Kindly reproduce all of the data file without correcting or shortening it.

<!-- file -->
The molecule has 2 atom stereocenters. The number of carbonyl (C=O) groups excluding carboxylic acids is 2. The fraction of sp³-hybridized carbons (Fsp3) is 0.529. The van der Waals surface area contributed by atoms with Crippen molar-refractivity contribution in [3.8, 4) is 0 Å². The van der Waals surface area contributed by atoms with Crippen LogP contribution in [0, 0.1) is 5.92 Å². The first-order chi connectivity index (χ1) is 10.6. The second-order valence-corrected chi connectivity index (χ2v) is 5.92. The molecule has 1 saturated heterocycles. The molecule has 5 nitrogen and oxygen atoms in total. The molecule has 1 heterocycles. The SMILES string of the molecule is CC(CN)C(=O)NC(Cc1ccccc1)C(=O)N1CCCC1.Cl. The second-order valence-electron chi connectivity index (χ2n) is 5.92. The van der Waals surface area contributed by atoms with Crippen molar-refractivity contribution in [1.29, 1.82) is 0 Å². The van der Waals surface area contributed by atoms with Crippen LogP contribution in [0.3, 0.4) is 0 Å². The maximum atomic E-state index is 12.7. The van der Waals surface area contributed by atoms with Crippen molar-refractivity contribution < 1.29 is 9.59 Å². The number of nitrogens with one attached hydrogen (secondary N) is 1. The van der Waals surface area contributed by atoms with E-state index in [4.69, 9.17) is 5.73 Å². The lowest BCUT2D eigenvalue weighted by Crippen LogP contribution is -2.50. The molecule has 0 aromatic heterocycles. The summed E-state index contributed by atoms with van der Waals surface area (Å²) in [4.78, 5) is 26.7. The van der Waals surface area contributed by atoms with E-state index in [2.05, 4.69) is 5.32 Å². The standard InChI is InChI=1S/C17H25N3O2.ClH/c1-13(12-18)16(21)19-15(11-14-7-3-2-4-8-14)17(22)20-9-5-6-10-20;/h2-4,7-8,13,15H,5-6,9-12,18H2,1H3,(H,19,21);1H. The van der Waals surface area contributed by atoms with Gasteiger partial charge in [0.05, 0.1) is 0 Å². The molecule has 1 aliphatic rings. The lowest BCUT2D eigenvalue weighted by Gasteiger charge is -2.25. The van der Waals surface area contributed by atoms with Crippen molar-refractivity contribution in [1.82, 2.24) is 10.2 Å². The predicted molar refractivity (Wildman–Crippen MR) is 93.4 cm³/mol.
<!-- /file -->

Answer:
The molecule has 2 atom stereocenters. The number of carbonyl (C=O) groups excluding carboxylic acids is 2. The fraction of sp³-hybridized carbons (Fsp3) is 0.529. The van der Waals surface area contributed by atoms with Crippen molar-refractivity contribution in [3.8, 4) is 0 Å². The van der Waals surface area contributed by atoms with Crippen LogP contribution in [0, 0.1) is 5.92 Å². The first-order chi connectivity index (χ1) is 10.6. The second-order valence-corrected chi connectivity index (χ2v) is 5.92. The molecule has 1 saturated heterocycles. The molecule has 5 nitrogen and oxygen atoms in total. The molecule has 1 heterocycles. The SMILES string of the molecule is CC(CN)C(=O)NC(Cc1ccccc1)C(=O)N1CCCC1.Cl. The second-order valence-electron chi connectivity index (χ2n) is 5.92. The van der Waals surface area contributed by atoms with Crippen molar-refractivity contribution in [1.29, 1.82) is 0 Å². The van der Waals surface area contributed by atoms with Crippen LogP contribution in [0.3, 0.4) is 0 Å². The maximum atomic E-state index is 12.7. The van der Waals surface area contributed by atoms with Crippen molar-refractivity contribution < 1.29 is 9.59 Å². The number of nitrogens with one attached hydrogen (secondary N) is 1. The van der Waals surface area contributed by atoms with E-state index in [4.69, 9.17) is 5.73 Å². The lowest BCUT2D eigenvalue weighted by Crippen LogP contribution is -2.50. The molecule has 0 aromatic heterocycles. The summed E-state index contributed by atoms with van der Waals surface area (Å²) in [4.78, 5) is 26.7. The van der Waals surface area contributed by atoms with E-state index in [2.05, 4.69) is 5.32 Å². The standard InChI is InChI=1S/C17H25N3O2.ClH/c1-13(12-18)16(21)19-15(11-14-7-3-2-4-8-14)17(22)20-9-5-6-10-20;/h2-4,7-8,13,15H,5-6,9-12,18H2,1H3,(H,19,21);1H. The van der Waals surface area contributed by atoms with Gasteiger partial charge in [0.05, 0.1) is 0 Å². The molecule has 1 aliphatic rings. The lowest BCUT2D eigenvalue weighted by Gasteiger charge is -2.25. The van der Waals surface area contributed by atoms with Crippen molar-refractivity contribution in [1.82, 2.24) is 10.2 Å². The predicted molar refractivity (Wildman–Crippen MR) is 93.4 cm³/mol.